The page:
Boarding for zone 1 of our flight started around 3:25 p.m. with the small aircraft taking roughly 20 minutes to fill all three zones. The interior of the Hawaiian 717s is more cramped than your normal flight, with the carrier opting for only 30” pitch, but the 2-3 seating allowing for an extra inch of width than economy on a Boeing 737. Hawaiian also opts for very slimline seats and small tray tables due to the short flight times.

Palila on the ground at Lihu’e (Photo: Ian McMurtry)

The aircraft backed away from Lihu’e four minutes early and the three flight attendants began their safety instructions. Due to the small size of Lihu’e, the taxi time was short and HA354 departed runway 3 for Honolulu at 3:54 p.m. and started a gradual right turn away from Kaua’i towards O’ahu.

Palila wasted little time reaching the flight’s cruising altitude of 13,000 feet as the flight attendants started a very quick beverage service. Passengers were given a choice of passion-orange juice or water, which would be distributed from cardboard boxes that they were carrying. I opted for the juice, which was pleasantly refreshing.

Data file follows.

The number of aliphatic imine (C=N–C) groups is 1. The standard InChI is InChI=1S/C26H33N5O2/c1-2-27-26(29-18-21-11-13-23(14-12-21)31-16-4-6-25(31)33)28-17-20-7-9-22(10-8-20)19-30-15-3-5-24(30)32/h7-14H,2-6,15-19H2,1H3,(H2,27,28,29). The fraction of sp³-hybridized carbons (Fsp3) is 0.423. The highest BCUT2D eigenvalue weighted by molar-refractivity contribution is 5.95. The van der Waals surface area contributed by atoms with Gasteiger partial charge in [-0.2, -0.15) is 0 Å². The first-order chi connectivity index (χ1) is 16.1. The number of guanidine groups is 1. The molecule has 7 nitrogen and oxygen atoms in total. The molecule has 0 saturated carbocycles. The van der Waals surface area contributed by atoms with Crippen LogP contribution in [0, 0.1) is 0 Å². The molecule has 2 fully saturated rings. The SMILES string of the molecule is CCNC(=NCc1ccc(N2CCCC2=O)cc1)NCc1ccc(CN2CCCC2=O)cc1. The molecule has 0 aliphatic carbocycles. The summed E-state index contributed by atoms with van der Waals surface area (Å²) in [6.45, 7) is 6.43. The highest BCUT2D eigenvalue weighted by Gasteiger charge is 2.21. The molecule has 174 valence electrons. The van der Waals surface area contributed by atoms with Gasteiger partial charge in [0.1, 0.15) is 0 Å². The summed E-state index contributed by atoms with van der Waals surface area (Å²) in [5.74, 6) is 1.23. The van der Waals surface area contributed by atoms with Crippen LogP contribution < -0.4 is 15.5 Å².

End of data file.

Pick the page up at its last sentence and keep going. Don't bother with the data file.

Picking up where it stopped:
As quick as we arrived at 13,000 feet, our aircraft started it’s descent into the Daniel K. Inouye International Airport. The Boeing 717 wrapped itself around the southern end of O’ahu before flying a straight in approach to runway 8L.

Our aircraft touched down at 4:16 p.m., nine minutes ahead of schedule and quickly made its way to gate 52. The aircraft deplaned quickly and baggage claim was a breeze with the only other passengers waiting to come off of HA51 from New York’s JFK Airport.

Flight Two

Hawaiian Flight HA318

Seat: Economy 22A

Route: Honolulu (PHNL) to Kailua-Kona (PHKO)

Scheduled Departure: 9:33 a.m.

Scheduled Arrival: 10:20 a.m.

Aircraft: Boeing 717-22A N479HA “’Akepa”

After three days on the island of O’ahu, it was time to return to the airport for another Hawaiian island run to get to the big island of Hawai’i. We arrived at the airport around 7:15 a.m. and found Honolulu’s Daniel K. Inouye Airport buzzing. Using Hawaiian’s curbside check-in, however,  we were able to dodge most of the lines and were airside within 15 minutes of arriving at the airport.